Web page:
Unemployment is at an all-time high in South Africa. Scammers are taking advantage of this by trying to make money off job seekers.
Here are some red flags to look out for:
• The company asks you to pay a certain fee – Job scammers sometimes explain this by saying you are paying for training for the job. Most reputable employers will never ask for money for anything!
• You are promised high pay for not much work – If it sounds too good to be true then it probably is! Genuine job adverts are more likely to mention your yearly package rather than your monthly one.
• ‘You can’t visit our offices, renovations currently underway’ – This is quite common in job scams and it’s because they haven’t got offices to begin with!
• You are already hired, no need for an interview – No matter how good your CV looks, companies won’t just employ you without interviewing you first.
• You’ll be asked to send personal information – Don’t! Legit employers only need the kind of information on your CV – nothing more, and never your bank details! Scammers use this personal information to apply for credit cards and loans.
• No specific skill, experience needed – Scammers use this trick so the job advert can appeal to as many people as possible. Employers will know what skills they require from a candidate and will state this in the job advertisement.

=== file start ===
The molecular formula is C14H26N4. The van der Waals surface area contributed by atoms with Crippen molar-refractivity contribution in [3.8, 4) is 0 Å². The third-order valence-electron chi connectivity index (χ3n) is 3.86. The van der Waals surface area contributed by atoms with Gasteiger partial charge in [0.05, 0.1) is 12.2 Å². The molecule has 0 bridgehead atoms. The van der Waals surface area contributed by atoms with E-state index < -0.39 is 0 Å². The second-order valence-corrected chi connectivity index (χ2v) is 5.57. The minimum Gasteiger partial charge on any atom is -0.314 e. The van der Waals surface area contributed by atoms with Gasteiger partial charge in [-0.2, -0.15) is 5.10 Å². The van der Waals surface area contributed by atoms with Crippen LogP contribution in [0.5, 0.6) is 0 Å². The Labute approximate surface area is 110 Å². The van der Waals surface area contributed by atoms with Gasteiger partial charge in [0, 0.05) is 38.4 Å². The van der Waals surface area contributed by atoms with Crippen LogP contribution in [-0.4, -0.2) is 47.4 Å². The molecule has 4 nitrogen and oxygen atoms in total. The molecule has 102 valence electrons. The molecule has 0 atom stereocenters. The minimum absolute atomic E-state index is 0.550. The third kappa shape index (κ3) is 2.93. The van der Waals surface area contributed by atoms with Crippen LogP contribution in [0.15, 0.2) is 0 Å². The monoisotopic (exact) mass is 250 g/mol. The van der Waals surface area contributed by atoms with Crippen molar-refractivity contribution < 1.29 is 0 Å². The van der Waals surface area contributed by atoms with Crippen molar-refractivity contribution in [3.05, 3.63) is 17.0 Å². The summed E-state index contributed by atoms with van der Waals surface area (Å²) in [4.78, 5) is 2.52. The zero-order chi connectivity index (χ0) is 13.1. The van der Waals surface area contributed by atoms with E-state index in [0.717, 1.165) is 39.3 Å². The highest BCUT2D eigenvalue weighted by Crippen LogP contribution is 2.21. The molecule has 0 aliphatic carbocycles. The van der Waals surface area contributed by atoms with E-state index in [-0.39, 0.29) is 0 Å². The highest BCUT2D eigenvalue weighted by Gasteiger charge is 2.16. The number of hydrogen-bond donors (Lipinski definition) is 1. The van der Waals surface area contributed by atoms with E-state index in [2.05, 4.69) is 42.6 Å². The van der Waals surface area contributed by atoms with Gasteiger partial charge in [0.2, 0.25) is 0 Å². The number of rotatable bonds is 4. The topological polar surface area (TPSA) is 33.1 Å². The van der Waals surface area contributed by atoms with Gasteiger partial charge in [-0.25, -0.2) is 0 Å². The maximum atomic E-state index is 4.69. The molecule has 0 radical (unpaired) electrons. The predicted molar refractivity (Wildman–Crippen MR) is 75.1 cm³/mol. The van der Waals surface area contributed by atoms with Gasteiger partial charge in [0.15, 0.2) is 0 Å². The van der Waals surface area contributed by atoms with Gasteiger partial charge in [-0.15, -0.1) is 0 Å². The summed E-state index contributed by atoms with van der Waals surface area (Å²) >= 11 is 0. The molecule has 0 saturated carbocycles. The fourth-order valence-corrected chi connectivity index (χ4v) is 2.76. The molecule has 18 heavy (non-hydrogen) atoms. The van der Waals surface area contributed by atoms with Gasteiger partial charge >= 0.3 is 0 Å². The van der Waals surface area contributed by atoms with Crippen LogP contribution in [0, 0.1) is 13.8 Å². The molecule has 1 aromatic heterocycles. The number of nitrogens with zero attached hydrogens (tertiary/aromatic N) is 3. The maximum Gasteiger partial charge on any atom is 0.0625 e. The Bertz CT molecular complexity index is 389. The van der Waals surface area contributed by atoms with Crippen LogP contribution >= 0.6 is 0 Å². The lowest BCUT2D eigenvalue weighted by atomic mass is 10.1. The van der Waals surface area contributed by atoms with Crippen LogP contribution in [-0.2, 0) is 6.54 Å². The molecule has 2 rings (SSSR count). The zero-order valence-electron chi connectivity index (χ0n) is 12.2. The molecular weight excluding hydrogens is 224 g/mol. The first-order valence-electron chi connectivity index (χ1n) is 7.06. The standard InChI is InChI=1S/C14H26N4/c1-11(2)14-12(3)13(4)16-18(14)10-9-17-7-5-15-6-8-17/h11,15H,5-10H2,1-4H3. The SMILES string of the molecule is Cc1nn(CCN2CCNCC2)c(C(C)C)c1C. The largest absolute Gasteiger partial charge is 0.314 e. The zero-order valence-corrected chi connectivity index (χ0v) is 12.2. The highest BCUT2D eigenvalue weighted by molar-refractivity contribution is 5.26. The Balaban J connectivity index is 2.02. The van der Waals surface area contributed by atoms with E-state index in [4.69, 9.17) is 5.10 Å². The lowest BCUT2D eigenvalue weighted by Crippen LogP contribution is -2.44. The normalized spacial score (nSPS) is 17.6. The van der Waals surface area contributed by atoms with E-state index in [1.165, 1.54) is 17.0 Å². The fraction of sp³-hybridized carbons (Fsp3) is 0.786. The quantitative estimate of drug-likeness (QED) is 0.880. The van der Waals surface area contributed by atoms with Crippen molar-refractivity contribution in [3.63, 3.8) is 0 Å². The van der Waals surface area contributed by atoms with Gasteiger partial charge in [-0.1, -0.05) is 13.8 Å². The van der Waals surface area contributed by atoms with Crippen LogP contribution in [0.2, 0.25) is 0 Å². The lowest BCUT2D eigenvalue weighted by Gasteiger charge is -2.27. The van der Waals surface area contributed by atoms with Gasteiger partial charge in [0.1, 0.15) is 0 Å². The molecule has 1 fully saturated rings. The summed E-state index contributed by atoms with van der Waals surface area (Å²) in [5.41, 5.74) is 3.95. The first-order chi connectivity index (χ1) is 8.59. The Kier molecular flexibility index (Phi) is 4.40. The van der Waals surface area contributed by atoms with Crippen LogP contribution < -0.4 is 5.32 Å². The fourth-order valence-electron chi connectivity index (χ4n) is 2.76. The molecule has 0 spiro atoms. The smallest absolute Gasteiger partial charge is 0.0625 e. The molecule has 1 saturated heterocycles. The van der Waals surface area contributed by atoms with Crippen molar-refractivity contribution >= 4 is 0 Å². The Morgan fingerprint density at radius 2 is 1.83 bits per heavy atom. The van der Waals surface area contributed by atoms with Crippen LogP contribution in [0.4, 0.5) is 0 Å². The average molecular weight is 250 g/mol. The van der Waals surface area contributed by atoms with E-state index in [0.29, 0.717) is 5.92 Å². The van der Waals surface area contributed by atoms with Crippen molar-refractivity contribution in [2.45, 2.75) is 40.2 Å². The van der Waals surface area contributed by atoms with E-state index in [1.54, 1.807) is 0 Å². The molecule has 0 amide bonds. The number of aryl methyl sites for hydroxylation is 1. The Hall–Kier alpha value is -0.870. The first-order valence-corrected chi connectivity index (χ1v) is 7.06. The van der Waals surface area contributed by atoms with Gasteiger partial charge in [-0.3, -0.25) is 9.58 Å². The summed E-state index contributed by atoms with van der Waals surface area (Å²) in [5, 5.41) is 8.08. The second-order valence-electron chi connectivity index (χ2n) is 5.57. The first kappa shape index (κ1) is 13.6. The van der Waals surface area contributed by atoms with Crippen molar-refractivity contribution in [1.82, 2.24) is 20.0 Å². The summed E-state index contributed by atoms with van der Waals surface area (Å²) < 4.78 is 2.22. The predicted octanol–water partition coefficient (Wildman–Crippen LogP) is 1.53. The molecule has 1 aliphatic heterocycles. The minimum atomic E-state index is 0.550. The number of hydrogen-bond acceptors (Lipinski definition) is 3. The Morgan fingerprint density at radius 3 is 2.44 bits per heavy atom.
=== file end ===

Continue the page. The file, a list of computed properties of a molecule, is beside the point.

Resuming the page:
As it’s impossible to list all the red flags here, so below are some checks you can do beforehand:
• Use the internet to check on the company – Search for name of the company on Google to see if anyone has written about it and how long it has been around. Google the physical address if it’s given in the advert to see if the offices actually exist.
If it’s a legitimate company and you are still suspicious, go to the company’s original website, get their number and phone them to check that it’s a valid advertisement.
Verify the website address (URL) – Look for the simplest details. Companies usually have simple addresses and scammers will slightly modify it with something that’s not easily noticeable.
For example, instead of www.fundza.co.za (original) they’ll have something like www.fundz’a.co.za (note the apostrophe between ‘z’ and ‘a’). It looks the same at first glance but it’s not!
• Check for grammar and spelling errors – Genuine recruiters are professionals who pay attention to every detail. So if the advert has too many errors, then think twice.
Job scams are getting more common. If your instinct says a job advert is fake – then it probably is!
Tell us: Have you had any experience of responding to a fake job advert? Was there anything that alerted you to it?